A more detailed examination of how the various plans in Tompkins County “protect” its power elite not only with “sweetheart” regulatory policies, but also by covering up wrongdoing, is the subject of future blogs.
The Real County Development Plan
Taking the County Plan’s stated development goals:
- “Tompkins County should be a place where new development is focused in compact, walkable, mixed-use communities.”
- “Compact development lowers costs of government services by utilizing and reinvesting in existing infrastructure and broadening the base that bears the cost of maintaining that infrastructure into the future.”
and adding the City of Ithaca’s existing assets:
- High walkability ratio.
- Existing infrastructure.
- Low-density residential neighborhoods of old wood frame houses that are perfect for redevelopment.
Results in the City of Ithaca being the best location for building the affordable housing needed for its own workers . . . but that is not the County’s plan.
The Town of Ithaca, which surrounds the City, and admits: “The bulk of residential zoned land is undeveloped, underdeveloped, or occupied by non-residential uses” is the second best choice . . . but that’s not the County’s plan either.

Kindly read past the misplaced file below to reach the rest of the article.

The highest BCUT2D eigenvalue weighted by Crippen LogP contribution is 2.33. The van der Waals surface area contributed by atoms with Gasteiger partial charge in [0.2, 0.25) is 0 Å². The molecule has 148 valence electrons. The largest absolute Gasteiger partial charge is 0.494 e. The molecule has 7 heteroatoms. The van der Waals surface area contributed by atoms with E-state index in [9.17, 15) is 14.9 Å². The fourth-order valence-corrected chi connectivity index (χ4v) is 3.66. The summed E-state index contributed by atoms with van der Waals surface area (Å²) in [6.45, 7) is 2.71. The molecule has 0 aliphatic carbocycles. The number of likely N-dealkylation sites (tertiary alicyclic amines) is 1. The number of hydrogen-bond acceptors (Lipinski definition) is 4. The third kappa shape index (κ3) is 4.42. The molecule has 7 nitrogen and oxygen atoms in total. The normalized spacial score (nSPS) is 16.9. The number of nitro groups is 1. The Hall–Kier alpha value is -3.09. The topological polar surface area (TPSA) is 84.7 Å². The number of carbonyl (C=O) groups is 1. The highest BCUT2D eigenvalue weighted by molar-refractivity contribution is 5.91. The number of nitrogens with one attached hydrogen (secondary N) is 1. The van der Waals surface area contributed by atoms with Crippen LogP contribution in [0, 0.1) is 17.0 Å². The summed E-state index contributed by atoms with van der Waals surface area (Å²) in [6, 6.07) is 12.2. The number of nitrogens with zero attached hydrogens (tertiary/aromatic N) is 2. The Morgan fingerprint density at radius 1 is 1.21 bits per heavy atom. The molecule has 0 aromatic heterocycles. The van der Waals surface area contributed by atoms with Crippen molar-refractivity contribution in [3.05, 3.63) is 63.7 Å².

The Villages of Cayuga Heights and Lansing follow as the third and fourth choices. It doesn’t matter which is which, because neither is of them the County’s choice.
Instead, the Town of Lansing is the County’s default, but unannounced, choice as the development site for the thousands of housing units needed for their “vision.” It’s a rural town that has no existing infrastructure to support this development, the town that is the farthest from the county’s business center, and by coincidence, a town that has a different school and tax district from the all other municipalities in the “development focus area.”
By adding the rural Town of Lansing to the Urban Center’s “development focus area,” County planners can bypass policies that: “encourage municipalities to protect rural character and scenic resources by limiting [urban] sprawl” and use it as a dumping ground for all the high-density housing the other municipalities don’t want.
Even though “It is the policy of Tompkins County to: Ensure the benefits and costs of economic development incentives are distributed equitably and there is an open and transparent process for decision-making” — they are keeping Lansing residents in the dark about their plans for the town’s future.
The “Urban Center” housing agenda is an example of everything that’s wrong with planners and planning in Tompkins County today:
- Academic credentials at the service of vested interests.
- Presenting a lesser plan to appease a greater master.
And maybe even worse; in a county with such righteous pretentions of being a seat of learning and illumination — it’s intellectually dishonest.